Award-winning author Mark Kurlansky presents an insider's view of Havana: the elegant, tattered city he has come to know over more than thirty years. Part cultural history, part travelogue, with recipes, historic engravings, photographs, and Kurlansky's own pen-and-ink drawings throughout, Havana celebrates the city's singular music, literature, baseball, and food; its five centuries of outstanding, neglected architecture; and its extraordinary blend of cultures.Read more...
Award-winning author Mark Kurlansky presents an insider's view of Havana: the elegant, tattered city he has come to know over more than thirty years. Part cultural history, part travelogue, with recipes, historic engravings, photographs, and Kurlansky's own pen-and-ink drawings throughout, Havana celebrates the city's singular music, literature, baseball, and food; its five centuries of outstanding, neglected architecture; and its extraordinary blend of cultures.
Like all great cities, Havana has a rich history that informs the vibrant place it is today--from the native Taino to Columbus's landing, from Cuba's status as a U.S. protectorate to Batista's dictatorship and Castro's revolution, from Soviet presence to the welcoming of capitalist tourism. Havana is a place of extremes: a beautifully restored colonial city whose cobblestone streets pass through areas that have not been painted or repaired since the revolution.
Kurlansky shows Havana through the eyes of Cuban writers, such as Alejo Carpentier and Jose Marti, and foreigners, including Graham Greene and Hemingway. He introduces us to Cuban baseball and its highly opinionated fans; the city's music scene, alive with the rhythm of Son; its culinary legacy. Once the only country Americans couldn't visit, Cuba is now opening to us, as is Havana, not only by plane or boat but also through Mark Kurlansky's multilayered and electrifying portrait of the long-elusive city."
- ISBN-13: 9781632863911
- ISBN-10: 163286391X
- Publisher: Bloomsbury USA
- Publish Date: March 2017
- Page Count: 272
- Dimensions: 7.8 x 5.3 x 1.1 inches
- Shipping Weight: 0.93 pounds
Publishers Weekly® Reviews
- Reviewed in: Publishers Weekly, page .
- Review Date: 2017-01-09
- Reviewer: Staff
Warmly rendered and rich with the insights of an observer intimate with his subject, this paean to the city of Havana is as engaging as it is timely. The chapters read like a series of colorful picture postcards, each one a touchstone of Havanas history and Cuban culture. One addressing the citys intense tropical heat leads to reflections on bloody events that punctuate Havanas tragic and impassioned history, because in Havana every splash of light has its dark spot. References to Cecilia Valdés (1882), the landmark novel of exiled Cuban novelist Cirilo Villaverde, invoke discussion of the islands Afro-Cuban culture and its slave trade, which was not abolished until 1886. Descriptions of the citys postrevolution character naturally invite comparisons to prerevolutionary Havana and its near-overdevelopment with luxury hotels promoted by mobster Meyer Lansky and other organized crime syndicates. Kurlansky (Paper) has a tour guides eye for Havanas most notable aspects, and he anchors his colorful observations with historical details gleaned from more than three decades of familiarity with the place and its people, beginning in 1976 as a correspondent for the Chicago Tribune. This vivid travelogue may well persuade his readers that Havana, for all its smells, sweat, crumbling walls, isolation, and difficult history, is the most romantic city in the world. Agent: Charlotte Sheedy, Charlotte Sheedy Literary Agency. (Mar.)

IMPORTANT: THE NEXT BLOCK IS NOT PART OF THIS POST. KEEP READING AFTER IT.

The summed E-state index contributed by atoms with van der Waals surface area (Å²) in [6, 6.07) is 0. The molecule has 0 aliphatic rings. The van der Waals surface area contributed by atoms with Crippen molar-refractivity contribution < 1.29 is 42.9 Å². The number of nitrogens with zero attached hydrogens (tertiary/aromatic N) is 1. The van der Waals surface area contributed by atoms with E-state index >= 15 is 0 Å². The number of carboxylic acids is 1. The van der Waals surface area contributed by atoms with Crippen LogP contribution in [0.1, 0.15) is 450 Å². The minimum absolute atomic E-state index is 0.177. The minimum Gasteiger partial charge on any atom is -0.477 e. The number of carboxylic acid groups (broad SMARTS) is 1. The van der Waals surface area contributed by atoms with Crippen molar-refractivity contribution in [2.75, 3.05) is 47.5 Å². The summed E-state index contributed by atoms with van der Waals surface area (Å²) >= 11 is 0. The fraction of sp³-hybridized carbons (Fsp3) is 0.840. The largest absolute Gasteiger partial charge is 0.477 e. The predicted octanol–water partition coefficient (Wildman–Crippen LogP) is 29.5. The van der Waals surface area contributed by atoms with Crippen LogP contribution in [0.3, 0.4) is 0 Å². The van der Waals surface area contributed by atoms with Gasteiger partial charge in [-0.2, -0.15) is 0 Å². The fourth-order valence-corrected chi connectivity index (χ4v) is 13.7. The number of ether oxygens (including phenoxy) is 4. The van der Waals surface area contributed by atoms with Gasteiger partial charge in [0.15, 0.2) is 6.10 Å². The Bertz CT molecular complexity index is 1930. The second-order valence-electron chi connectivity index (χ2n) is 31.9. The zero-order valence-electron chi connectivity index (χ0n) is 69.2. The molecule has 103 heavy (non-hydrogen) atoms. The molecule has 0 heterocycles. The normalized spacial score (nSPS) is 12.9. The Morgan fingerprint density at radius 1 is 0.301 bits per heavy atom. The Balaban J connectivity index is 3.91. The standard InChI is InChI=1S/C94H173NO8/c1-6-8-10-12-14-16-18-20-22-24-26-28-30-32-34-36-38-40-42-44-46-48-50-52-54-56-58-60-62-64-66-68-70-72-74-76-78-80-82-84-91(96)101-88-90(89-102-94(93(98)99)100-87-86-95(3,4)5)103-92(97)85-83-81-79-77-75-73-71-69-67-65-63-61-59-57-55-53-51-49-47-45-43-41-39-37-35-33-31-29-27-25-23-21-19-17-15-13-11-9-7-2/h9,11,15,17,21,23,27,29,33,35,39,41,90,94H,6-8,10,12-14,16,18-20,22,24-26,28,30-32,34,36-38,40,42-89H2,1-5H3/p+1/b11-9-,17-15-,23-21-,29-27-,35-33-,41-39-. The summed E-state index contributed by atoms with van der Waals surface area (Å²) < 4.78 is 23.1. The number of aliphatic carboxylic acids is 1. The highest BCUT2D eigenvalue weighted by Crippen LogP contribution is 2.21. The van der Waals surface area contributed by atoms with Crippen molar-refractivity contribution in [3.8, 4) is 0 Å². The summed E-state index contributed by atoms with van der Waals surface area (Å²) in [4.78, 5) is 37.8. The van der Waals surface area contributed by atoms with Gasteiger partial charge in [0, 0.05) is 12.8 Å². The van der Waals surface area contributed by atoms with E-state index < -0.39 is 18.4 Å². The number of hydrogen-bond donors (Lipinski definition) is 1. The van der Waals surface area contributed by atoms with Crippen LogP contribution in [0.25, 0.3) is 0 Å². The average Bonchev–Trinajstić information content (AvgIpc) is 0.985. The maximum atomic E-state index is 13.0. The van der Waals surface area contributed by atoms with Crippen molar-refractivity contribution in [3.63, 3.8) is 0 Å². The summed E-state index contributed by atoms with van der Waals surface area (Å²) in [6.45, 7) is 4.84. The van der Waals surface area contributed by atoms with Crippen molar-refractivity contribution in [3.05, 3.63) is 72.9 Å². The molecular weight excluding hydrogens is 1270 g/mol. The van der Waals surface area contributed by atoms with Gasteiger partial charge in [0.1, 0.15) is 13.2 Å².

Lost in a tropical daze
Oh, the streets of Havana: the sound of live music heard through big open windows. Spanish spoken so fast, with so many dropped letters. The rotting grandeur. Irreverent jokes, nicknames, arguments. Constant talk, talk, talk—Spanish poet Federico García Lorca called the people of Havana the hablaneros, the talkers.
Havana is sui generis and addictive, and Mark Kurlansky really gets it, as much as any foreigner can. The prolific author has been visiting Cuba’s capital for more than 30 years as a journalist. Now, at a time when U.S.-Cuban relations appear to be in a thaw, he has captured its transcultural essence in Havana: A Subtropical Delirium.
As befits such a kaleidoscopic city, the book covers a little of everything: history, music, literature, food, interesting characters, personal reminiscences. One fun feature is a series of recipes of famous dishes (chicken with sour oranges) and drinks (use Havana Club light dry rum for your mojito).
Kurlansky emphasizes throughout that one strong element of Havana’s distinctive style is the African influence that began with the tragedy of slavery, which lasted until 1886. Havana’s rich and seminal music, dance and literature are an amalgam of Spanish and African traditions. And sadly, its recurrent violence and political instability are in part the legacy of slavery’s social distortions.
Kurlansky is even-handed about the impact of the Castro government. Yes, he says, Cuba is a repressive police state, but Havana was a place of genuine experimentation in the early revolutionary years. Since the collapse of its Soviet support system, he writes, it has been reverting more to its norm.
Before 1960, that norm included omnipresent U.S. investors and tourists. Americans always adored Havana’s film-noir tone, which Kurlansky describes as “ornate but disheveled, somewhat like an unshaven man in a tattered tuxedo.” Will they return now? We’ll see.